Red cross sees surge in volunteers globally due to pandemic, but drop in Belgium

Red cross sees surge in volunteers globally due to pandemic, but drop in Belgium
Copyright Euronews
By Susan Dabbous
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There has been a massive surge in Red Cross volunteer numbers worldwide in response to the COVID-19 pandemic, but in Belgium the amount has dropped.

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Hundreds of thousands of new volunteers have joined the Red Cross this year in the wake of the COVID-19 pandemic.

In most of Europe, widespread increases have been reported, with over 63,000 additional people in Spain and another 48,000 in the Netherlands, according to Red Cross EU.

But in Belgium, volunteer numbers have shrunk in the thousands. Many of the usual volunteers have not returned due to fear of contracting the virus.

This is particularly true for the over 60s, who have all but suspended their volunteering activities.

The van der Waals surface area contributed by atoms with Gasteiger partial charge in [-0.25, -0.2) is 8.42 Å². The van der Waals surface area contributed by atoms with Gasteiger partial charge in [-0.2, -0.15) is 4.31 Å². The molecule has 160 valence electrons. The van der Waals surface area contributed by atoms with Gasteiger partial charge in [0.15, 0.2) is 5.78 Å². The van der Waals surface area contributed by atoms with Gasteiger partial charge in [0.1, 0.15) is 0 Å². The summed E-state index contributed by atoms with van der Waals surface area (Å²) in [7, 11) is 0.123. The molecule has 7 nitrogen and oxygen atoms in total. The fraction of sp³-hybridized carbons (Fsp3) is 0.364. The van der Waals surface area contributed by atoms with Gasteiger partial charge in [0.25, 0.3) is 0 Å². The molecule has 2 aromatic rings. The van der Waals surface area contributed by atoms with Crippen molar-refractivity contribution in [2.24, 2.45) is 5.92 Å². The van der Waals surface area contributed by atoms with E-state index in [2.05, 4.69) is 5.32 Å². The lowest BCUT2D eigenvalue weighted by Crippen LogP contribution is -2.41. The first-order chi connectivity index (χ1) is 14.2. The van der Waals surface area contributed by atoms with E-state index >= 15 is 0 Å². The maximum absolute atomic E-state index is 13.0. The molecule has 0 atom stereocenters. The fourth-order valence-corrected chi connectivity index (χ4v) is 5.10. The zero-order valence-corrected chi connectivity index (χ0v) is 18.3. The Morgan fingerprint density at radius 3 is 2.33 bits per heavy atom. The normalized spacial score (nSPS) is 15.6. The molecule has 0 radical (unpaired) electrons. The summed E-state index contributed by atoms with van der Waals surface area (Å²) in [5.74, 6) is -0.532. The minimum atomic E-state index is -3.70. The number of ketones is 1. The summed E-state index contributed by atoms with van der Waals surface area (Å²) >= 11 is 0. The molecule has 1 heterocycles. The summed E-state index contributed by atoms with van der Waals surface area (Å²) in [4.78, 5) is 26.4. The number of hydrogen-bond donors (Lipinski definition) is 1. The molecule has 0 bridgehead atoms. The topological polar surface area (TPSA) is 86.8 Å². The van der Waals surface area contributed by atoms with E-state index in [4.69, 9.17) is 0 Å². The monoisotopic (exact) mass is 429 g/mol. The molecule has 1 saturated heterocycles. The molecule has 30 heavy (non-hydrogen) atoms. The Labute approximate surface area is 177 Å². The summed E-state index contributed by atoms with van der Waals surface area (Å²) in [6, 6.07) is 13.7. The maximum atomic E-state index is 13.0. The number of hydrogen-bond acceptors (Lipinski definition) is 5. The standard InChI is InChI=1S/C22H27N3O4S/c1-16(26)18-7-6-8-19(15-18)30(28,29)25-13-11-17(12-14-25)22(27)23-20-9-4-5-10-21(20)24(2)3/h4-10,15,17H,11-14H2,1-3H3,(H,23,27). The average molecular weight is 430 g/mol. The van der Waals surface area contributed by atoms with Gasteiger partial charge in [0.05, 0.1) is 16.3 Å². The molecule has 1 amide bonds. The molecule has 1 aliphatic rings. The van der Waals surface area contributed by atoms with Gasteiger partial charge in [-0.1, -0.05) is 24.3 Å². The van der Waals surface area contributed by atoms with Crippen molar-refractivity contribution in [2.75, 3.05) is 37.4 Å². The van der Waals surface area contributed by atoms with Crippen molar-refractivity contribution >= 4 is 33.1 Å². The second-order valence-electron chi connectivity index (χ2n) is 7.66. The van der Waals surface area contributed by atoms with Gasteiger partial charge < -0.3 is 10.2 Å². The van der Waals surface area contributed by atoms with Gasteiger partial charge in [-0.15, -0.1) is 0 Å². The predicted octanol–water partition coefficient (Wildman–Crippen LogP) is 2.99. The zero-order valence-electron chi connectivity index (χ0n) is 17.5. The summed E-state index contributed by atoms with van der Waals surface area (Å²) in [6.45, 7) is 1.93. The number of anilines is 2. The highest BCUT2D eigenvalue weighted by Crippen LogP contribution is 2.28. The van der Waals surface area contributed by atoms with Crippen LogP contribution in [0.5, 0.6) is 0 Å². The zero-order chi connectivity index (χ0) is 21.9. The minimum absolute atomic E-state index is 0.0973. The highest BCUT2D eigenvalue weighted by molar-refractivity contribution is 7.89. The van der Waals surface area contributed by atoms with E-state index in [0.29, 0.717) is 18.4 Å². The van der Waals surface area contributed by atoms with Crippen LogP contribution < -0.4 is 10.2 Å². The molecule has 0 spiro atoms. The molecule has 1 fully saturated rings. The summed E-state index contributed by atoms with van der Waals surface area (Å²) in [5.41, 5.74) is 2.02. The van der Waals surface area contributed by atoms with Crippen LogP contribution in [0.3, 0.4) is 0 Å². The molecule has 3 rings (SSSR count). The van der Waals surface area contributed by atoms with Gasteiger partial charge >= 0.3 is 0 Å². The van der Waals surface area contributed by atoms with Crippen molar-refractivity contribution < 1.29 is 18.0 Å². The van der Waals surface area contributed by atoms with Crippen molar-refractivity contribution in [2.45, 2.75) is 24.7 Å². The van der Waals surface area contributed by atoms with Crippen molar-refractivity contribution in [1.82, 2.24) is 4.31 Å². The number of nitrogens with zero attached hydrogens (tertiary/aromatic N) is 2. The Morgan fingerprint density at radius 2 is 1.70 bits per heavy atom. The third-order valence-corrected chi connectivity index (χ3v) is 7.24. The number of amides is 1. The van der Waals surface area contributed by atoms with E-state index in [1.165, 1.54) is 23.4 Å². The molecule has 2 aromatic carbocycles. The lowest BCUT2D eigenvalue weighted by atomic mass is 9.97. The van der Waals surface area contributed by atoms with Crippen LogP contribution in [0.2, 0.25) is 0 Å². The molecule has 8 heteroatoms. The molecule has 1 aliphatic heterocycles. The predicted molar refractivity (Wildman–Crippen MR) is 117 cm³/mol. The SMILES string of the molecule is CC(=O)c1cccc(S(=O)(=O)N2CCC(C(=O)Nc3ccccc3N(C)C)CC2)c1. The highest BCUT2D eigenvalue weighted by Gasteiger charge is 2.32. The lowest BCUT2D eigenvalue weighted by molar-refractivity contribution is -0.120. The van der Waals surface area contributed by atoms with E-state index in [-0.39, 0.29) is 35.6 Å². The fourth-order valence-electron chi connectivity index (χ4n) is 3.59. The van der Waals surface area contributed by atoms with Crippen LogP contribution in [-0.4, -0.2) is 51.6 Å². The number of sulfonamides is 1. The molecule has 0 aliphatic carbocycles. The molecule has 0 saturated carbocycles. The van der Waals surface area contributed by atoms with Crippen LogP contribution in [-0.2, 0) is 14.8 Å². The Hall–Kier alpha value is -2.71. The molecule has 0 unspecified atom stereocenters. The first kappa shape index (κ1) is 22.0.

After the first wave, however, elderly volunteers had the chance to choose whether to come back to help or stay away.

Nadine Courtois, a 67-year-old retiree, is someone that chose to return.

She now collects unsold products from Brussels supermarkets and delivers them to people in need.

Courtois told Euronews that she's no longer afraid of the virus.

"I think that if we are careful and wear our masks all the time, and wash our hands, it's fine. Otherwise, we must stay home."

Barbara Bentien, who is the Head of Volunteers at Red Cross Belgium, explained to Euronews that people are gradually coming back to help, but more help is still needed.

"In the beginning, there was a little bit of panic to understand how to deal with the pandemic, so we had to exclude many volunteers especially the elderly ones," Bentien said.

"The over 65s had to stop their activities, for example, but since activity creased a lot in response to the increasing number of people in need, we had to reinforce our group of volunteers, and we still need more volunteers."

Among the new beneficiaries of food aid, there are also people in temporary unemployment and recently divorced women who no longer have any income for their families.

But as long as both the health and economic crisis continues, the number of people in need is expected to grow.

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